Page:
The removal of the pop-up flash on the Sony a6600 was a no-brainer for me. The low light performance is imrpessive enough to make the wimpy on camera flash on the a6500 largely redundant.
Another popular feature added to the a6600 is the 180 degree tilt-able flip screen (aka selfie screen). It allows you to easily frame up selfies and see what you get, instead of hitting the shutter a few times and hoping it works out!
Other minor upgrades that I appreciate are slightly more tactile buttons and a deeper grip (due to larger battery) that make you less likely to drop the camera.
Sony APS-C cameras have always felt a little small in my hands but the a6600 is definitely the most comfortable and easiest to use so far!
Focus speed and performance is one of my top priorities as an action sports photographer and the Sony a6600 delivers some amazing new features in this area.
A really useful feature is the addition of a kind of hybrid AF function that’s in-between Flexible Spot and Tracking. It allows you to use a small box to lock on to your subject and while holding down the af-on button, it will continue to track that object until you release the focus.
This feature is something I have been waiting for in cameras for almost a decade. It allows you to track something like a dog running around with ease! You just select what you want to track and it locks on with incredible accuracy.
In other focus modes, the focus was very snappy and I can tell that Sony has put a lot of work into their AF system on the a6600.
Boasting speeds of up to 0.02 seconds to lock focus, it felt almost instant in most conditions.
In low light, the focus was a bit slower but still very functional. I never felt like I missed a shot because the cameras was struggling to focus. This is especially true if you use a faster lens.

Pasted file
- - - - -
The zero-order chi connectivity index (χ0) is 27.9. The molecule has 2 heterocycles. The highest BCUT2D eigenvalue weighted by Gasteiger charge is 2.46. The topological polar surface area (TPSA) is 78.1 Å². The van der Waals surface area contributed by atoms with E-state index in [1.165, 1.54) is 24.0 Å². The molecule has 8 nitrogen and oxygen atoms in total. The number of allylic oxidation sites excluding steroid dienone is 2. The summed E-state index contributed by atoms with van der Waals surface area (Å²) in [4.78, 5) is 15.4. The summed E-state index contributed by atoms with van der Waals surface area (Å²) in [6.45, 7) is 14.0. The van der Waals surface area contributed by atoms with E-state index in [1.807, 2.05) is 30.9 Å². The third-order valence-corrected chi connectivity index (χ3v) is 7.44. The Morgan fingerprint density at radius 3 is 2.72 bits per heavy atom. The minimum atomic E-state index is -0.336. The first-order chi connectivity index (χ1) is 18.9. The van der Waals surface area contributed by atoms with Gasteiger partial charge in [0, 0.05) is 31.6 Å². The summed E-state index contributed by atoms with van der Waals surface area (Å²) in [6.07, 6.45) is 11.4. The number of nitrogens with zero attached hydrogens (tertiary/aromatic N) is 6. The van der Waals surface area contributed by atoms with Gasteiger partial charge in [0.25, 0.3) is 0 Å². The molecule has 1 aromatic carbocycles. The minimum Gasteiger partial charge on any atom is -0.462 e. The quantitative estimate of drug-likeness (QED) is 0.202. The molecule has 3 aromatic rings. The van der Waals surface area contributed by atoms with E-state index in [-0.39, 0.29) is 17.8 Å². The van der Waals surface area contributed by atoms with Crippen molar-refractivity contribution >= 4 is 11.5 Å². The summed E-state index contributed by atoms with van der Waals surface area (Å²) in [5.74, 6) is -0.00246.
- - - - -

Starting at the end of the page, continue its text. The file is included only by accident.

Overall the auto focus was incredibly satisfying to work with!
Low Light Performance
Because it has the same sensor as the Sony a6500, the Sony a6600 handles low light nicely. I was hoping for a new sensor and some improvements in performance here but I guess you can’t have it all.
I found the Sony 16-55mm f/2.8 lens to be a great companion to the a6600, allowing me to shoot in almost any conditions besides the absolute darkest scenes.
The max ISO I felt comfortable shooting at was 6400 but if you wanted to push things, I’m sure this camera could produce a mostly usable file at ISO 12800.
If low light performance is very important to you, I’d suggest checking out some of the fast prime lenses available for this camera like the Sony 24mm f/1.8.
Using a fast prime will allow you to get the most out of this camera in low light.
The image quality of the Sony a6600 is impressive for an APS-C camera! It produces incredibly sharp, color accurate and high dynamic range images.
A big change from the previous versions of this series of camera is the color science. The a6600 appears to be on par with the a7III in terms of color accuracy.
I felt that the a6500 and a7II both had a bit of a green tone and didn’t render skin tones as nicely as other camera manufacturers (specifically Canon). This has been improved with the a6600.
The Sony a6600 now creates beautiful images of any scene regardless of the light. I also found this very helpful when using the a6600 as a backup camera because my images matched the color of my main body, the Sony a7III.
Similar to the a6500, the a6600 also offers incredible dynamic range. It is amazing to have such a powerhouse of a camera in such a small package. The images had so much detail even in the most contrasty midday light.